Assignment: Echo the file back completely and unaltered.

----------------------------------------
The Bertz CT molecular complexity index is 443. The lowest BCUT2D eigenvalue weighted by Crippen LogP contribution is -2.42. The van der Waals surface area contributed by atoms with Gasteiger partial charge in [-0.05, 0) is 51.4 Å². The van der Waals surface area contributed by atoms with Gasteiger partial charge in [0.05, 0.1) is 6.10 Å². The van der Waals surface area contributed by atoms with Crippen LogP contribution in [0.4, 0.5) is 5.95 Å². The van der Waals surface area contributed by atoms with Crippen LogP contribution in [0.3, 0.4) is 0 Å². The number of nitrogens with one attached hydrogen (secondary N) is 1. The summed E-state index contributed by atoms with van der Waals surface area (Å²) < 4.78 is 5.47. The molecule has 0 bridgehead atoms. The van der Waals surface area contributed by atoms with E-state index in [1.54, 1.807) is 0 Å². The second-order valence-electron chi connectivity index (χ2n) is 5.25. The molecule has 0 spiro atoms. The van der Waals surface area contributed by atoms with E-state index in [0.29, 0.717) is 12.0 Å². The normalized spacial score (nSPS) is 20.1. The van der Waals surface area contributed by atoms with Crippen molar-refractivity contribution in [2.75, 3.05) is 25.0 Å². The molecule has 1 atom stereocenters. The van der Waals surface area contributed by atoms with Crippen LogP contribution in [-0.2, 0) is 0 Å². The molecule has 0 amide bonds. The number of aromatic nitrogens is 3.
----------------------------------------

The Bertz CT molecular complexity index is 443. The lowest BCUT2D eigenvalue weighted by Crippen LogP contribution is -2.42. The van der Waals surface area contributed by atoms with Gasteiger partial charge in [-0.05, 0) is 51.4 Å². The van der Waals surface area contributed by atoms with Gasteiger partial charge in [0.05, 0.1) is 6.10 Å². The van der Waals surface area contributed by atoms with Crippen LogP contribution in [0.4, 0.5) is 5.95 Å². The van der Waals surface area contributed by atoms with Crippen LogP contribution in [0.3, 0.4) is 0 Å². The number of nitrogens with one attached hydrogen (secondary N) is 1. The summed E-state index contributed by atoms with van der Waals surface area (Å²) < 4.78 is 5.47. The molecule has 0 bridgehead atoms. The van der Waals surface area contributed by atoms with E-state index in [1.54, 1.807) is 0 Å². The second-order valence-electron chi connectivity index (χ2n) is 5.25. The molecule has 0 spiro atoms. The van der Waals surface area contributed by atoms with E-state index in [0.29, 0.717) is 12.0 Å². The normalized spacial score (nSPS) is 20.1. The van der Waals surface area contributed by atoms with Crippen molar-refractivity contribution in [2.75, 3.05) is 25.0 Å². The molecule has 1 atom stereocenters. The van der Waals surface area contributed by atoms with Crippen LogP contribution in [-0.2, 0) is 0 Å². The molecule has 0 amide bonds. The number of aromatic nitrogens is 3.